For example, a faster reduction in budget support is justified in countries where the recovery is more advanced. This will in turn facilitate their reorientation of monetary policy by reducing demand and thus helping to contain inflationary pressures.

Others, particularly in the developing world, face much more difficult trade-offs. Their fiscal firepower has been scarce throughout the crisis, leaving them with weaker recoveries and deeper scars from the long economic Covid. And they have little wiggle room to prepare for a greener, more digital post-pandemic economy.

For example, the IMF described last year how green procurement policies, including a 10-year public investment program, could increase annual global production by about 2% above baseline on average. over the period 2021-30.

All of these policy actions can help us find a new modus vivendi for a more shock-prone world. But they can be hampered by debt. We estimate that around 60% of low-income countries are in debt distress or at high risk of debt distress, double 2015 levels.

These economies and many others will need more domestic revenue mobilization, more grants and concessional financing, and more help to deal with debt immediately.

This includes revitalizing the G-20 common framework for debt treatment. This should start by proposing a status quo on debt service payments during the negotiation in the framework.

Faster and more efficient processes are needed, with clarity on the steps to be taken, so that everyone knows the road ahead, from the formation of creditors’ committees to a debt resolution agreement. And make the framework available to a wider range of highly indebted countries.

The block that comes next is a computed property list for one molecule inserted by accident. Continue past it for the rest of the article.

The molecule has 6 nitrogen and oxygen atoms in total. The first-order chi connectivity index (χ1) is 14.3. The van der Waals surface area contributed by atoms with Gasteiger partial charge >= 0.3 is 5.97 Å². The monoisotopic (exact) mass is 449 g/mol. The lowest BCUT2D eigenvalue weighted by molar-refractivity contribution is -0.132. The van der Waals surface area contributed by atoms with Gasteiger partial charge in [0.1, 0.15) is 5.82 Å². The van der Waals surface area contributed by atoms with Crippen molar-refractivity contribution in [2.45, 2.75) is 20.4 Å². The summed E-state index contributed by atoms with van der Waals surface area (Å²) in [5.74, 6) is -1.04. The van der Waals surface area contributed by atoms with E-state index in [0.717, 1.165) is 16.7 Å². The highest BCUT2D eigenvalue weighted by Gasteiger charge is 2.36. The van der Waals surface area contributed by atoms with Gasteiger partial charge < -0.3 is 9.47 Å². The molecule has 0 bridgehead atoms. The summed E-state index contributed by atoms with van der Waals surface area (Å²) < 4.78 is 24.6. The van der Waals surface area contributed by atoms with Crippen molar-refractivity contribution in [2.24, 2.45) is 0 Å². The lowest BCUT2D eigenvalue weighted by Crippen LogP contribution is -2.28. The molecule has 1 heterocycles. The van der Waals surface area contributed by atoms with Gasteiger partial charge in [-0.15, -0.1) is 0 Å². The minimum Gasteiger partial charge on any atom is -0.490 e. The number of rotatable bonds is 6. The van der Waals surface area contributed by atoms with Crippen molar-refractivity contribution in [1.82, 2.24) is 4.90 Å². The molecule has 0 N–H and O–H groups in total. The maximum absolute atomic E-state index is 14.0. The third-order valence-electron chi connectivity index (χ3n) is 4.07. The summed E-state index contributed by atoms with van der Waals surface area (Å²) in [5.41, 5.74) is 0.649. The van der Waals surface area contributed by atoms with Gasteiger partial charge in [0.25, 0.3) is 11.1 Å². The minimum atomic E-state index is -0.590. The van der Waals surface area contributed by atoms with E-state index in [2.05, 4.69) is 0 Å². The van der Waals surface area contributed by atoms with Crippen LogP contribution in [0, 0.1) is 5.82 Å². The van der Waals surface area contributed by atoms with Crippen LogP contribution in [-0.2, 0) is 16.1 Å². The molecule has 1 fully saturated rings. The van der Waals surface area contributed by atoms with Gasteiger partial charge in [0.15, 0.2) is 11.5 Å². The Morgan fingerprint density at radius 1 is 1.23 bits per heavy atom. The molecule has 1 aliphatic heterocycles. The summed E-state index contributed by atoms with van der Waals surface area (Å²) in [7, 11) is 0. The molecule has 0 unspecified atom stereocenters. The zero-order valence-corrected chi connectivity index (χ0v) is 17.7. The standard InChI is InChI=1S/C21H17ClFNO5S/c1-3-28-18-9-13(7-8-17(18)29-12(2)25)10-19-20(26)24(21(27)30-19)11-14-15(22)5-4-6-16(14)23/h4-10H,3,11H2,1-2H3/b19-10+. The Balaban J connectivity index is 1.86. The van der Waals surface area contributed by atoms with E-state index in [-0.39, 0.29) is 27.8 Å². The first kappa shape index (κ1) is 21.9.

The role of the IMF

The IMF plays an important role in this area by providing macroeconomic frameworks and debt sustainability analyses.

And we encourage greater debt transparency: by requiring greater disclosure of what a member owes and to whom when seeking IMF financing, and by working with our members through the multi-pronged IMF and World Bank on debt vulnerabilities.

We must also build on the historic allocation of special drawing rights of $650 billion. In addition to holding the new SDRs in reserve, some members have already begun to put them to good use.

For example: Nepal for vaccine imports; North Macedonia for health spending and pandemic lifelines; and Senegal to increase vaccine production capacity.

To amplify the impact of the allocation, we are encouraging the flow of new SDRs through our Poverty Reduction and Growth Trust Fund, which provides concessional financing to low-income countries, and the new fiduciary for resilience and sustainability.

With its cheaper rates and longer maturities, the RST could fund climate, pandemic preparedness and digitalization policies that would improve macroeconomic stability for decades to come. The G20 has given strong support to the RST, and we aim to have it fully operational this year.

As countries face multiple challenges, the IMF will support them with calibrated policy advice, capacity building, and financial assistance where needed. The key is to introduce agility into all aspects of policymaking, but even that is not enough.

We must also follow the spirit of the Indonesian motto, Bhinneka Tunggal Ika, “Unity in Diversity”. Together, we can overcome the obstacle course towards a sustainable recovery that benefits everyone.